Indigenous Australians Minister Linda Burney has blasted incendiary claims British colonisation had no lasting negative impacts on Aboriginal people.
Coalition senator Jacinta Nampijinpa Price made the controversial comments during a provocative National Press Club speech outlining her opposition to an Indigenous Voice.
Ms Burney said she was shocked by the remarks, describing them as ‘simply wrong’.
‘They are offensive and a real betrayal to the many families that have experienced things like the stolen generations,’ the minister said.
Historian Henry Reynolds said Senator Price’s statements were far from the truth.
Jacinta Price said Indigenous people were better off because of British colonisation
He described colonisation as one of the greatest land grabs in human history and the beginning of a catastrophe.
‘It clearly flies in the face of a whole generation of history that has told us a totally different story,’ he said.
Jason Agostino, a medical adviser for the National Aboriginal Community Controlled Health Organisation, reflected on the impacts of colonisation during a parliamentary inquiry on Friday.
‘The root of the high prevalence of type two diabetes lies in the impacts of colonisation, coupled with socio-economic disadvantage,’ he said.
‘Too many people still do not have access to safe drinking water from the tap to affordable healthy food options or to a home with appropriate refrigeration.’
Speaking at the National Press Club in Canberra this week, Senator Price responded ‘I’ll be honest, no’ when asked if Indigenous people were worse off because of British settlement.
‘A positive impact? Absolutely. I mean, now we’ve got running water, we’ve got readily available food,’ Senator Price said.
‘Many of us have the same opportunities as all other Australians in this country.
‘We certainly have probably one of the greatest systems around the world in terms of the democratic structure in comparison to other countries – that is why migrants flock to Australia.
‘If we keep telling Aboriginal people that they are victims, well, we are effectively removing their agency,’ she said.
Former champion AFL player Michael Long completed his walk to Canberra from Melbourne in support of the Yes vote on Thursday and said Indigenous people do have a disadvantage in Australia.
‘The real focus is closing the gap. All those things like life expectancy to housing. I mean, we were talking about that stuff decades ago and it’s still applicable today,’ he said.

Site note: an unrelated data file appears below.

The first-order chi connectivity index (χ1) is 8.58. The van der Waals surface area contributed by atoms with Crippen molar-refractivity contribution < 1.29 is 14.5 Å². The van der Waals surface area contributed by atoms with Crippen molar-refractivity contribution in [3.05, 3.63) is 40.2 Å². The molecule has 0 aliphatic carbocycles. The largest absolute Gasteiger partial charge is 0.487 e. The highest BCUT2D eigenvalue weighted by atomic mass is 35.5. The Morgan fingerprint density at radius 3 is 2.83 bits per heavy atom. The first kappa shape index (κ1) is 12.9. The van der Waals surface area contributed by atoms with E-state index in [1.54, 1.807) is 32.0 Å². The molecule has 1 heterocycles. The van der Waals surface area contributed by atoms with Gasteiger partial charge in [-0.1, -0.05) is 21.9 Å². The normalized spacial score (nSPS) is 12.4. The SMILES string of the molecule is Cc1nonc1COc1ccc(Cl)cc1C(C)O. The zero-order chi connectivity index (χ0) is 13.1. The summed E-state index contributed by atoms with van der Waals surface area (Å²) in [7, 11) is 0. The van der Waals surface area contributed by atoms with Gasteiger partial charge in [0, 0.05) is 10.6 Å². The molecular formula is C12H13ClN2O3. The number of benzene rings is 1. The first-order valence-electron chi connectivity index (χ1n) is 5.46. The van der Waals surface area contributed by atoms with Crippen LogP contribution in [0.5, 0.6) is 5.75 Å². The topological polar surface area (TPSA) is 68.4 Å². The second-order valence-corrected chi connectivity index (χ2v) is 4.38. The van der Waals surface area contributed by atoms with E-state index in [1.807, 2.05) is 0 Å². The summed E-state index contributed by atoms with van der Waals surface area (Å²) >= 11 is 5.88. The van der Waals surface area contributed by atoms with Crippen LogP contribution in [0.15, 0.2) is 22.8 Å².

‘I don’t want to be talking about closing the gap in another 20 years or 30 years. Let’s do something about it! It’s unbelievable that in 2023 we haven’t got this right.’
Opposition Leader Peter Dutton has backed Senator Price, despite her failure to endorse a coalition policy of local and regional Indigenous Voices.
Mr Dutton previously said he would support regional Aboriginal Voice-type bodies rather than a national model.
Mr Dutton said people should listen to Ms Price and not the ‘capital city views’ of others, saying her comments were drawn from experience living in Alice Springs.
‘She was brave, prepared to stand up for what she believes in, and believes passionately about making a better society for Indigenous Australians,’ he told Nine’s Today Show.
During the interview, Mr Dutton backtracked on his previous calls for a second referendum on constitutional recognition for Indigenous people, should the upcoming vote fail.
Cabinet minister Murray Watt said Mr Dutton was ‘so addicted to saying ‘no’ he was now saying ‘no’ to his own idea’.
Nationals senator Bridget McKenzie said a referendum on constitutional recognition had been coalition policy for more than a decade.
‘I do believe it is time to recognise our first Australians as a statement of fact in our founding document,’ she said.
The Uluru Statement from the Heart called for a Voice to parliament rather than symbolic recognition in the constitution.
By BRETT LACKEY FOR DAILY MAIL AUSTRALIA and KAREN WONG and ANDREW BROWN FOR AUSTRALIAN ASSOCIATED PRESS
The views expressed in this article are the author’s own and do not necessarily reflect Coverpage’s editorial stance